Ford’s NASCAR engine, built to compete with the famed Chrysler 426 Hemi, was designated to propel the Ford Torino around NASCAR tracks. Knudsen decided to promote Ford’s performance image and gin up more sales by using the 1969 Mustang SportsRoof body as the homologation platform. A detuned version of the 500 HP engine, rated at 375 HP was shoehorned into the “sports roof” model of the 1969 Mustang. Contrary to the myth that the shock towers of the Mustang were beaten into submission to make the big engine fit, Bob Perkins says, “Kar Kraft, in its old location on Merriman Road in Livonia, Michigan, might have cut and beat on the shock towers of the preproduction Boss 429 Mustangs to figure out if it could fit the engine to begin with. Job 1 (KK1215) has the same shock towers as the last ’69 built. Boss 429 shock towers are OEM and have Ford part numbers, D0ZZ-16055-B for the left side and D0ZZ-16054-C for the right”.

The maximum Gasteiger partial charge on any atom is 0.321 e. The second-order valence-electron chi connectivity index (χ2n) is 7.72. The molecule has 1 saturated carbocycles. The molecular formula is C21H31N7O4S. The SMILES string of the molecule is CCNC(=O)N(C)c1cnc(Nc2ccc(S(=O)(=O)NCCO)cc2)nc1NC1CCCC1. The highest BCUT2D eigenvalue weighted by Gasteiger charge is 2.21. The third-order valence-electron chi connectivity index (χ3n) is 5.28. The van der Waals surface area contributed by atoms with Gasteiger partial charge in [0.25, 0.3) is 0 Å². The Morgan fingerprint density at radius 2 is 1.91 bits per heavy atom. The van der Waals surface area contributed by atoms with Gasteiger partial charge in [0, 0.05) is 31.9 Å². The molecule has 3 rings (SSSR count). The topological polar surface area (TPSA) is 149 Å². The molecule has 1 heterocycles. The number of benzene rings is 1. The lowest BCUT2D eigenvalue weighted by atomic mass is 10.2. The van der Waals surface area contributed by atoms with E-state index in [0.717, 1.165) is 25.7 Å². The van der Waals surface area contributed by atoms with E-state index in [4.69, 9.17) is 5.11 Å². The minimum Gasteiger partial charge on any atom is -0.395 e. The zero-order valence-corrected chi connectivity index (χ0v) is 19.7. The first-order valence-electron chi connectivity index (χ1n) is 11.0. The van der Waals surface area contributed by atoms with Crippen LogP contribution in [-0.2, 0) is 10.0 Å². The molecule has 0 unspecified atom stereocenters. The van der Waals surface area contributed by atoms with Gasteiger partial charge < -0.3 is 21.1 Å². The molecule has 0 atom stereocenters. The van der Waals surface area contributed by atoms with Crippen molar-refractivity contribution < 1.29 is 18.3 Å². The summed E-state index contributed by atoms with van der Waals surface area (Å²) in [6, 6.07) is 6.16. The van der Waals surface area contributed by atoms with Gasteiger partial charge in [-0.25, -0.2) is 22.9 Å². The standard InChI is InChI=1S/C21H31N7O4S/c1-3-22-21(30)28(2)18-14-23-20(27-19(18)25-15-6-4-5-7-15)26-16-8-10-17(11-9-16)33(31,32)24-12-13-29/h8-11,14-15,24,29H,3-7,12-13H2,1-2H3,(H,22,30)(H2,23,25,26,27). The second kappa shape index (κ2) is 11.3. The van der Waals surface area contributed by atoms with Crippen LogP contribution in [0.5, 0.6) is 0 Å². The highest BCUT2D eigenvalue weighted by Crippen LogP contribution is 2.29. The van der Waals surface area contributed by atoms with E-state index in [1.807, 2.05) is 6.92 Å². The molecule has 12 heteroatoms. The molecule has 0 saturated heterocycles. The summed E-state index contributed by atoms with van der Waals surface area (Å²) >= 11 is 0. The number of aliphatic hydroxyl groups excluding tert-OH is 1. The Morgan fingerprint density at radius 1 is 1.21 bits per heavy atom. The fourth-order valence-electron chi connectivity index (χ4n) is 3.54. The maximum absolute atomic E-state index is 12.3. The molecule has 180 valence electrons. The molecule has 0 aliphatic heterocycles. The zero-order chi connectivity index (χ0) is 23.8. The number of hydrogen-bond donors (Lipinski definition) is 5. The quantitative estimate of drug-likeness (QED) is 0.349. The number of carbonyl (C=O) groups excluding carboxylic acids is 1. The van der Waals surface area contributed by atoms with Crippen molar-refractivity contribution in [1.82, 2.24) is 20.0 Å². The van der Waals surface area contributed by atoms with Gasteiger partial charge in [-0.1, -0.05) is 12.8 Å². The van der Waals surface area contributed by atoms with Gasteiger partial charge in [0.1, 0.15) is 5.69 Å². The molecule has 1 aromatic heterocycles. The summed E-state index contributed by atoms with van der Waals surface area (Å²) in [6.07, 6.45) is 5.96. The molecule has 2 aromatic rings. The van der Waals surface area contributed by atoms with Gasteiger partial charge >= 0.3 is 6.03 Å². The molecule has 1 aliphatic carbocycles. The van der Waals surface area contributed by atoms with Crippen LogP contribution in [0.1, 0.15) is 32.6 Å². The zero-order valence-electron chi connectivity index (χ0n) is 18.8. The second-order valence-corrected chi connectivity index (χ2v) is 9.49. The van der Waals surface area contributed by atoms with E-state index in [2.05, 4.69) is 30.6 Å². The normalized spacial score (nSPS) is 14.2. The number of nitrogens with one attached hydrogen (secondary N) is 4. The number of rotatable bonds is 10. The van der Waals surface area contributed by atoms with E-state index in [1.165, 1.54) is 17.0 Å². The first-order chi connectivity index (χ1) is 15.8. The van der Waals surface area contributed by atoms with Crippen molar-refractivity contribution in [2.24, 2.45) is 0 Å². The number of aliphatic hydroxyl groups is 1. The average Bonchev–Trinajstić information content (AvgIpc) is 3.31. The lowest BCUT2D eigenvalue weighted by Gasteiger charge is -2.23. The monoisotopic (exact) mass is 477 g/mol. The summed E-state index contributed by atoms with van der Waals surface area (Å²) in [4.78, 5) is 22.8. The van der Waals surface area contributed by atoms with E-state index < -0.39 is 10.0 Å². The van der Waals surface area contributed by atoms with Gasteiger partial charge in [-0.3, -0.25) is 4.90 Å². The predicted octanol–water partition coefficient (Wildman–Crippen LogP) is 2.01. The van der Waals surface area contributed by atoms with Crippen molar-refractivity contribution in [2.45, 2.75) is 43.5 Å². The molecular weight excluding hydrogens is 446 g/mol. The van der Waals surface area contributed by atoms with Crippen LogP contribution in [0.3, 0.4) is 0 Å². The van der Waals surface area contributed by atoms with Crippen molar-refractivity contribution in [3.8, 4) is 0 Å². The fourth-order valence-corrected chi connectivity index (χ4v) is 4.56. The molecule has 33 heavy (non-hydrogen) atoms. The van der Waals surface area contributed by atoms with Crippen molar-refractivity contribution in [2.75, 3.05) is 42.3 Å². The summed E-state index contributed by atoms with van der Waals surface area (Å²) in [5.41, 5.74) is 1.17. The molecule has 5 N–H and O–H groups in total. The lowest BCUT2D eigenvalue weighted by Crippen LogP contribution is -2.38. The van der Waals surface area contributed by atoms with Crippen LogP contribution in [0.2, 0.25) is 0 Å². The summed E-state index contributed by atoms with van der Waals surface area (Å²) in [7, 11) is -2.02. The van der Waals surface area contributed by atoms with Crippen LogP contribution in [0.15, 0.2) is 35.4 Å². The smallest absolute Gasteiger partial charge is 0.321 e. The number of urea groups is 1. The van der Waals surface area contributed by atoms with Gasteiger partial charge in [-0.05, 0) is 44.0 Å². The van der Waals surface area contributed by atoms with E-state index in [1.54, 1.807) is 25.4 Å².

The engine, developed by the Race Experimental department of Ford’s Engine and Foundry Division, was something special.  It used dry-deck cylinder heads which meant it didn’t have a traditional head gasket. Instead, O-rings were used to seal off each of the cylinders and the coolant and oil passages between the cylinder block and the cylinder heads.  The hemispherical cylinder heads thrived on high revs. Unfortunately, the initial batch of engines installed in early BOSS 429s came with valve springs that weren’t capable of achieving their intended 6,000 rpm range.  Letters were sent to owners and a retrofit kit was provided.  The Boss’s finally lived up to their billing when properly sorted out, but their reputation was tarnished, never the less.